Monday, June 10, 2013

The Case for the Immediate Privatisation of Caribbean Airlines

The Trinidad and Tobago tax payer should not be a player in the commercial aviation business and should immediately cut its losses and get out. 

After all, contrary to what the politicians suggest we do not need a national airline. National airlines are often established on the premise that in the absence of a national service provider the wants and needs of locals would be left wanting. This is a false narrative for if Caribbean Airlines didn't today exist we all would not be stranded here on the islands of Trinidad & Tobago or Jamaica. 

The only reason state ownership is maintained in spite of the massive losses, poor operations and terrible service is because of the tendency of bureaucrats / politicians to:

1. Use the facilities and service of the airline as their personal fleet 
2. Never admit mistakes and poor decisions,

3. Dictate and control as many elements of peoples lives and the economy as possible. 

4. Provide another avenue to enrich themselves and their acquaintances

5. Succumb to hubris i.e. extreme pride, arrogance and a lack of contact with reality and an overestimation of their supposed competence or capabilities and;

6. To blame others for shortcomings and failures.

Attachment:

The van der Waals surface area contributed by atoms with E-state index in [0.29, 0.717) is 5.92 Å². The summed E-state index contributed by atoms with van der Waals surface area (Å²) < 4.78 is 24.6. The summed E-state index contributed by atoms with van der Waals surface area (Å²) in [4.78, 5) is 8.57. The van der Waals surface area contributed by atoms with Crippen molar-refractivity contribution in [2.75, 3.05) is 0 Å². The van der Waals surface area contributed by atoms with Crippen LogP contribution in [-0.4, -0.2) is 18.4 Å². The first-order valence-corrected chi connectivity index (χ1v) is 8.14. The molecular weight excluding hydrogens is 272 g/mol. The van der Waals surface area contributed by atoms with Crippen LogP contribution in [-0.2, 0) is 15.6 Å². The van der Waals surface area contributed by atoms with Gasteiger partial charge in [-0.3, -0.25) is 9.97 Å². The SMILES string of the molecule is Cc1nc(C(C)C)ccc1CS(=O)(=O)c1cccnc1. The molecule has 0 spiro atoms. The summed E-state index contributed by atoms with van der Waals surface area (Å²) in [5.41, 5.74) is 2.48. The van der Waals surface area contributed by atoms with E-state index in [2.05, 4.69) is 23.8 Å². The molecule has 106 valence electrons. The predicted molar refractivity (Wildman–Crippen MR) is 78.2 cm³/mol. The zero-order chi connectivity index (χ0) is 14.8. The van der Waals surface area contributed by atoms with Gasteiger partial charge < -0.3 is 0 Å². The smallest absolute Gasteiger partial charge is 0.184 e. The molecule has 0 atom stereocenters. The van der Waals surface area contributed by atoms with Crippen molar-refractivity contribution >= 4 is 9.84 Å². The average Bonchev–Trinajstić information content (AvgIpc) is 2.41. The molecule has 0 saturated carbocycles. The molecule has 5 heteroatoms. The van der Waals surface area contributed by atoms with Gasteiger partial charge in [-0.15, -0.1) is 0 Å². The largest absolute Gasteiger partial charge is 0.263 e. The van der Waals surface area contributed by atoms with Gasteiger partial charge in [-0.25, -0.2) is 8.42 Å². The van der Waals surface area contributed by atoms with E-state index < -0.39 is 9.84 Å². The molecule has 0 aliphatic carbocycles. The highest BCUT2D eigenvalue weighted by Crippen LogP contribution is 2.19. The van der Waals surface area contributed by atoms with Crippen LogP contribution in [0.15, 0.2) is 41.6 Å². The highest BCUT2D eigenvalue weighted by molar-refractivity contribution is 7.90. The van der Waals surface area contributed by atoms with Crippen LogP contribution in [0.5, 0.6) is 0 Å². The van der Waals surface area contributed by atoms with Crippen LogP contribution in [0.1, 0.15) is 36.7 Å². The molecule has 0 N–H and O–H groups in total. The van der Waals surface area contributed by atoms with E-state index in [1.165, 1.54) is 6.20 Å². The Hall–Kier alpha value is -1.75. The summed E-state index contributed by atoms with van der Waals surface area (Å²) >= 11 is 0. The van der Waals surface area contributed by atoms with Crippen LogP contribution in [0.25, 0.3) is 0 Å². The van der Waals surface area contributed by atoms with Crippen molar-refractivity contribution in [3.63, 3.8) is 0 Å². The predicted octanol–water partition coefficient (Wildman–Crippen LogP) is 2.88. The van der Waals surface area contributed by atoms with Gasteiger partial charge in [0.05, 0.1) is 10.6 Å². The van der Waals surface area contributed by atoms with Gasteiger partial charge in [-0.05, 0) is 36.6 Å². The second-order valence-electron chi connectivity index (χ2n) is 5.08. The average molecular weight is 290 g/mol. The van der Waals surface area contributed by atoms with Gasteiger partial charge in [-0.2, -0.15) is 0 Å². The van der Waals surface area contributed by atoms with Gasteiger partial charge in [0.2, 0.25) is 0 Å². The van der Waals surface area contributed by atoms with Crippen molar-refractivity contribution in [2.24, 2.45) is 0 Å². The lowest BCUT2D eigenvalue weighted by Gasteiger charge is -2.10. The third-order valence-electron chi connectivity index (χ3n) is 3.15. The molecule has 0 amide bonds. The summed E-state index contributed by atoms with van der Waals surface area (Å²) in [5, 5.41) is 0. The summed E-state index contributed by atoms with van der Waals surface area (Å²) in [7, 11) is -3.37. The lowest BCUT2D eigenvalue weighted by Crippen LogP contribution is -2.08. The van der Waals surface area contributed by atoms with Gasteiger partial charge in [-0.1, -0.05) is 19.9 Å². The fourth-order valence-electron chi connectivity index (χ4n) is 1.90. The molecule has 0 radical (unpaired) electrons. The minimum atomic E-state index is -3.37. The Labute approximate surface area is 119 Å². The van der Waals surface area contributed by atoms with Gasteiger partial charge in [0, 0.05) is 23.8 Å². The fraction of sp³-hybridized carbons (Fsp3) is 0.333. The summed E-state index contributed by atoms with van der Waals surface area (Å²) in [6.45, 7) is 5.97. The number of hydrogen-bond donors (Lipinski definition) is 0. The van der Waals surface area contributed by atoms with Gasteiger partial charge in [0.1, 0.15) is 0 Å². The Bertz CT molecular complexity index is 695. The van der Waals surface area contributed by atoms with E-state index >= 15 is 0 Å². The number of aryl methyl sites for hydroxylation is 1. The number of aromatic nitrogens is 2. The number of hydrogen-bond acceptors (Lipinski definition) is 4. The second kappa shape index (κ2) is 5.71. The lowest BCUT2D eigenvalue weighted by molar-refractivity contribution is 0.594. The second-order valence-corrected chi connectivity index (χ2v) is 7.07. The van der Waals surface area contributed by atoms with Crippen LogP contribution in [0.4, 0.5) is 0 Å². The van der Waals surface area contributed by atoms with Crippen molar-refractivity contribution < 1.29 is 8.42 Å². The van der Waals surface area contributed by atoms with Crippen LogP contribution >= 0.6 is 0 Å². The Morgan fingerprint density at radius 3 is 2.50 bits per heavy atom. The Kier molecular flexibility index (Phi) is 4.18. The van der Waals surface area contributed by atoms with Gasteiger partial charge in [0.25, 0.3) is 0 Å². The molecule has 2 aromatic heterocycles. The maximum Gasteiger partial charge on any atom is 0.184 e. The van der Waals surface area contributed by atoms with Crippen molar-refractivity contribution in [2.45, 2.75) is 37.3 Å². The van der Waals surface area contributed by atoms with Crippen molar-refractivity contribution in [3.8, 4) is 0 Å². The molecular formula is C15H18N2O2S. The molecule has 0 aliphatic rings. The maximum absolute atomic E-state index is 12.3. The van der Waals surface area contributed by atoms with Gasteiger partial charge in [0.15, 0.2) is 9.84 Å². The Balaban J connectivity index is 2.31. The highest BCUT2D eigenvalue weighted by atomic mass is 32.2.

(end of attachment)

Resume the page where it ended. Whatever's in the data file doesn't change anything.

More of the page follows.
Moreover unlike private ownership scenarios where the owner/owners stand to lose personally from poor business decision politicians escape this stark consequential reality. In fact quite the opposite they typically benefit when they fail as they use their own failure as justification for more bureaucracy, control or oversight.

Even more misguided is for a state entity like Caribbean Airlines to attempt to be viable in such a competitive and risky industry. Many other governments have come to this realization, so  much so that the pattern of ownership has been shifting to privatization where ownership has gradually changed from governments to private and individual sectors or organizations. 

In addition it is reported that profitability even in the good years is generally low, in the range of 2-3% net profit after interest and tax, but since 1980, the airline industry has not earned back the cost of capital during the best of times. Conversely, in bad times losses can be dramatically worse. 

Even Warren Buffett once said that despite all the money that has been invested in all airlines, the net profit is less than zero. He believes it is one of the hardest businesses to manage. T&T bureaucrats and politicians however believe they can do it.

T&T should stop wasting precious resources while providing poor customer service; Caribbean Airlines should be immediately privatized to put a stop to the of millions of dollars being haemorrhaged from the tax payer to the politically connected and the competition.

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